And another free source I recently became aware of…
    http://downloads.cloudmade.com/

  23. My evaluation of the Garmin Oregon 400T indicates that the display is not that unacceptable in bright sunlight, regardless of most practical viewing angles, especially compared to other ‘touch screen’ GPS devices; i.e., cell phones. Unquestionably, the GPS MAP 60CSx with its backlit display is the most readable under all conditions. My Flickr Photo Page shows the results comparing the 400T with the AT&T Tilt, T-Mobile Android and the GPS MAP 60CSx. It would be interesting to see this comparison with an iphone, which I don’t have.

    http://www.flickr.com/groups/1074405@N24/

  24. T. Barr says:

    I have used this device a couple times. The last time was two days and nights of canoeing on a river. I was forced to change the batteries during my last day, after changing them part of my trip data was lost specifically the total mileage travelled. I was very disappointed that I lost this info. Other than that it is a great device it is pretty accurate and will continue to use it.

    • Rich Owings says:

      That’s weird. It shouldn’t do that. I just pulled the batteries from mine and it retained all trip data. If your track file is still there, you can get total mileage from it.

  25. Hi Rich,

    the wife of a friend wants to buy him a gps for backpacking. He’s one of my pals and we usually go around California. Is there a good wrist watch type or other you recommend that won’t break the bank?

    Bruce Lewis

  26. Bruce,

    Good to hear from you. A Garmin Foretrex wrist unit weighs 2.75 oz. with batteries, but can’t display detailed maps.

    Moving up to 5.5 oz. and mapping capability, she could go with the Garmin Venture HC. Better yet, the Legend HCx has a much longer battery life. Here are some great free topo maps for either one… http://www.gpsfiledepot.com/maps/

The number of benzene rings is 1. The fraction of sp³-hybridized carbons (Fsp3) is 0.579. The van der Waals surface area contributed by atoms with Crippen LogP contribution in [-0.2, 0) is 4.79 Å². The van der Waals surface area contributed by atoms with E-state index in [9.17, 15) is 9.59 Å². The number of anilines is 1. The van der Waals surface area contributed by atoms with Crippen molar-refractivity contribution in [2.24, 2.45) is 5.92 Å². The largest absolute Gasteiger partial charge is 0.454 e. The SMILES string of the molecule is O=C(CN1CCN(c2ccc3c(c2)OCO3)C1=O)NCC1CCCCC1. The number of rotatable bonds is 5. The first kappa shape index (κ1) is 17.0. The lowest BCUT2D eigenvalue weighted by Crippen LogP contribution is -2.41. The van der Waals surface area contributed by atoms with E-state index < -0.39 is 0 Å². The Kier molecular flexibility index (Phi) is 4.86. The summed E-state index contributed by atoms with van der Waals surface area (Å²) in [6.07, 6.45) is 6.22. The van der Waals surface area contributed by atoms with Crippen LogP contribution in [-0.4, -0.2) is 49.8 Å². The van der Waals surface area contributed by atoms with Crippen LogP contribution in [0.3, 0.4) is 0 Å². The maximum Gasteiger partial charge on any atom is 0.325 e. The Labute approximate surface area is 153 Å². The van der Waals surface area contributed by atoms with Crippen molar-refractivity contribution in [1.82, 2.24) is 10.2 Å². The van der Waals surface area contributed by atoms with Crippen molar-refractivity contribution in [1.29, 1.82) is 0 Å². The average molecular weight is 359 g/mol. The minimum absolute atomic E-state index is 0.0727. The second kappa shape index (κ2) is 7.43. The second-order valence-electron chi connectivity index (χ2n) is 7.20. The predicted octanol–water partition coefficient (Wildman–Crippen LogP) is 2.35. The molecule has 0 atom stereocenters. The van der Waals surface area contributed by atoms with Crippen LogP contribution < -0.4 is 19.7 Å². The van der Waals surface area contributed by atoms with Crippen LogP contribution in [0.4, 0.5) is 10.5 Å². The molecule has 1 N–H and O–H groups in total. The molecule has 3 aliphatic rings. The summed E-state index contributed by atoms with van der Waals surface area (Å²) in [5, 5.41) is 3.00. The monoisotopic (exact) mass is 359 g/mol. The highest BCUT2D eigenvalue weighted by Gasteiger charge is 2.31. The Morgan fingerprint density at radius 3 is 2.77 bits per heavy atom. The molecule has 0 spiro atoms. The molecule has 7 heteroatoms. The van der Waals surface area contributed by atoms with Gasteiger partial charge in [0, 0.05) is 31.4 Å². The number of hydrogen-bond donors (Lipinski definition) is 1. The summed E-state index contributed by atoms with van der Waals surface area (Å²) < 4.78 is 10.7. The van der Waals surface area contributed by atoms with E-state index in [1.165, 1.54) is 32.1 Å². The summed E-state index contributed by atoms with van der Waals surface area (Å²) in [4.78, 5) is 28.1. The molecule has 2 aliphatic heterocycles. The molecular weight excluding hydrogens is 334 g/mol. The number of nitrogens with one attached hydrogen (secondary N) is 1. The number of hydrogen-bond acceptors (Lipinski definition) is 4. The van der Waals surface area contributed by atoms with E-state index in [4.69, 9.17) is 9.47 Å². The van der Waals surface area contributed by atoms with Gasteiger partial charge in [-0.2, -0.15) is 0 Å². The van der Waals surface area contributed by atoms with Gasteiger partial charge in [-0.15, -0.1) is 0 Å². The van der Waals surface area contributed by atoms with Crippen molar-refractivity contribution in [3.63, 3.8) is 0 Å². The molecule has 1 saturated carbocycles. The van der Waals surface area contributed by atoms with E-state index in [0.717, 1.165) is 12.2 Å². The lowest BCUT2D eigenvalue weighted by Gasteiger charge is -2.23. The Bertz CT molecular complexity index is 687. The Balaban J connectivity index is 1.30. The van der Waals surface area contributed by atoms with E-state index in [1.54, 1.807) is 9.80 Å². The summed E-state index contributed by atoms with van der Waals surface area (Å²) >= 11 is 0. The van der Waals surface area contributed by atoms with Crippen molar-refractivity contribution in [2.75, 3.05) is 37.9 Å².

27. I have just ordered this unit (Canada topo version) and am sooo excited to receive it. I have done a fair bit of research and this seems to be the best all round rated system. The screen visibility issue, while a pain to some, is workable and with the added resolution and touch screen, perhaps worth working with.

    One thing I have found written in a few places is reference to the topo included. Many say that it’s quality is poor. Is this true? Do you know if this might be the case for the Canada Topo included too? I see that a newer version of canada topo has been released, I wonder if this is the same as what is included…
    None the less, the research I have done indicates this is, at this time, the best unit on the market for the back country explorer.

    Thanks for a great review!

    Jeromy

  28. Rich Owings says:

    You’re welcome! I’m seeing different reports on the maps. I’d love to hear back from you and learn if yours comes with v2 or v4 maps.

  29. Tom DeMicke says: